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September 13, 1996


The opinion of the court was delivered by: FRIEDMAN

 This case concerns the extent of the federal government's obligation to spend scarce funds to preserve historic buildings under the National Historic Preservation Act ("NHPA"), 16 U.S.C. § 470 et seq. Plaintiffs, the National Trust for Historic Preservation and Save Our Seminary at Forest Glen, seek declaratory and injunctive relief to compel the Army to expend substantial sums of money in long-term preservation activities that, plaintiffs argue, are not only necessary to preserve the National Park Seminary Historic District, a community of historic buildings located at the Walter Reed Army Medical Center, but are statutorily mandated. The government asserts that it has in fact expended significant resources in order to preserve the Historic District consistent with the Department of the Army's spending priorities and mission, that it has complied with the requirements of the NHPA, and that the Act does not contemplate the kind of relief plaintiffs seek.

 Both sides moved for summary judgment, and plaintiffs subsequently filed a motion for a preliminary injunction, supplemented by affidavits, photographs and other evidence of deterioration, to force the Army to undertake emergency repairs and stabilization measures to the historic buildings in the Historic District in order to preserve the status quo during the pendency of this litigation. See Pls.' Mot. for Temporary Restraining Order and Preliminary Injunction (Jan. 22, 1996) and Appendix A. *fn1"

 In this case, the availability of preliminary injunctive relief turns on whether plaintiffs have demonstrated a likelihood of success on the merits entitling them to relief under the statute. *fn2" The Court will address plaintiffs' request for a preliminary injunction as a part of its discussion of the ultimate disposition of the case and what relief, if any, is appropriate.


 Walter Reed Army Medical Center ("Walter Reed" or "WRAMC") is a medical care, research and teaching facility, Forest Glen, one of three geographically separate sections of Walter Reed, is an auxiliary service, support and research area in Silver Spring, Maryland. The National Park Seminary Historic District consists of 29 buildings spread over 23 acres of the Forest Glen section. The Maryland Historical Trust determined that twenty-four of those buildings contribute individually to the historic character of the Historic District while five other buildings do not. Plaintiffs' Statement of Material Facts As to Which There is No Genuine Dispute ("Pls.' Statement of Material Facts") P 7; Cultural Resource Management Plan ("CRMP") at IV-3, Pls.' Ex. 2, Administrative Record ("A.R.") at 947. Walter Reed currently uses some of the 24 historic buildings for administrative purposes. The majority of the buildings, however, are not used at all. Interim Stabilization Plan (Apr. 13, 1994), A.R. at 1713.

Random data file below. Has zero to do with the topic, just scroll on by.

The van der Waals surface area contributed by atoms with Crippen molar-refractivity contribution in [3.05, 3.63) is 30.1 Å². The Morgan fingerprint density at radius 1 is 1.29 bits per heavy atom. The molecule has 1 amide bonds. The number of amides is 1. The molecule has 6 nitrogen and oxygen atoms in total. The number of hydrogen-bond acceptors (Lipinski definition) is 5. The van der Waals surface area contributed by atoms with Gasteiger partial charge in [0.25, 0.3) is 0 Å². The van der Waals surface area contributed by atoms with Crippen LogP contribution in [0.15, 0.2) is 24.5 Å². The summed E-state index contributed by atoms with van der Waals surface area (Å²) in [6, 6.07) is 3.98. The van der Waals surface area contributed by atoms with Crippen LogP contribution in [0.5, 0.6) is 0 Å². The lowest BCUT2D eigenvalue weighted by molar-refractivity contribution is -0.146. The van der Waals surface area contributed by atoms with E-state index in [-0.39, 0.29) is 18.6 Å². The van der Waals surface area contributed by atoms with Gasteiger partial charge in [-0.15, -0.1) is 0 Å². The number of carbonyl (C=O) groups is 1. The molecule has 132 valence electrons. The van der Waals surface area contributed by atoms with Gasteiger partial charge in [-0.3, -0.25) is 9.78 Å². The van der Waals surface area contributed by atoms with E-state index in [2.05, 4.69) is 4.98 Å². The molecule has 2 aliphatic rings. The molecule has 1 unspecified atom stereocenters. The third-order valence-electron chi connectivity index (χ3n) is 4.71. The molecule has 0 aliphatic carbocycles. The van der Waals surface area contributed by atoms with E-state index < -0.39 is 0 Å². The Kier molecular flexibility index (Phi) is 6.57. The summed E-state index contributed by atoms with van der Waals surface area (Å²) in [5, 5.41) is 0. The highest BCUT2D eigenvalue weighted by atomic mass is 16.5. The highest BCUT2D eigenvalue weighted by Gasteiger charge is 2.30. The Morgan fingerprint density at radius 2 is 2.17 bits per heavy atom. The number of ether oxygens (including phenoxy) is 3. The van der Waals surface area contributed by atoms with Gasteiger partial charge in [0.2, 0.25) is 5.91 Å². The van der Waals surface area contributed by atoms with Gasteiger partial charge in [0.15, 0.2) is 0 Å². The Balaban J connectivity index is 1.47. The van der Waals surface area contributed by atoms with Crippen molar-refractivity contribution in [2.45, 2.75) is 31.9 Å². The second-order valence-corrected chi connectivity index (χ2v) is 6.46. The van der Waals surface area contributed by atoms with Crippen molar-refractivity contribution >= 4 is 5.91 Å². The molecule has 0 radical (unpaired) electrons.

A. The Buildings of the Historic District

 The National Park Seminary Historic District has been listed in the National Register of Historic Places since 1972. Built in the 1880s, Ye Forest Inne is the oldest building in the District. It was originally constructed as a resort and now serves as the Main Building (Building 101) of the National Park Seminary. The Odeon Theater (Building 104) was constructed in 1901, the Gymnasium (Building 118) in 1907, Aloha House (Building 116) in 1898, and the Villa (Building 199) in 1907. The Pergola Bridge spanned the glen and connected the Villa to the Practice House (Building 112). See note 1, supra. In the late 1890s and early 1900s, eight eclectic sorority houses were built, each in a different architectural style, which also are among the 29 buildings in the Historic District. In addition, the District contains formal gardens, foot bridges, retaining walls, walkways, trails, garden ornaments and statuary. Pls.' Statement of Material Facts PP 8-13.

 The parties agree that there has been significant damage to and deterioration of the buildings in the Historic District over the years, although they disagree about the extent of the damage and deterioration. At least the following facts are not in dispute. By 1989, Building 101, the largest building in the complex, showed some rotten wood joints, mortar loss and deterioration. Walter Reed Survey of Historical Buildings on the 26 Acre Forest Glen Historic District, Maryland ("1989 Survey") (April 1989), Pls.' Ex. 4, A.R. at 280-301.5, 1122-1193. The foundation walls of Senior House were badly deteriorated. The Pergola Bridge was "in a deteriorating condition and might well be considered unsafe. Maintenance [on the Bridge] has been stopped." A.R. at 1145. See also note 1, supra. Building 109 needed a new roof; Building 112 had water infiltration in all basement areas and serious wall damage; and Building 107 had a deteriorating structural condition. The Army subsequently reported in 1992 that the south wall of the dining room of Building 101 had partially collapsed and one of the columns in the west portico, in the library wing had rotted and dropped eight to ten inches. CRMP at V-7, A.R. at 951.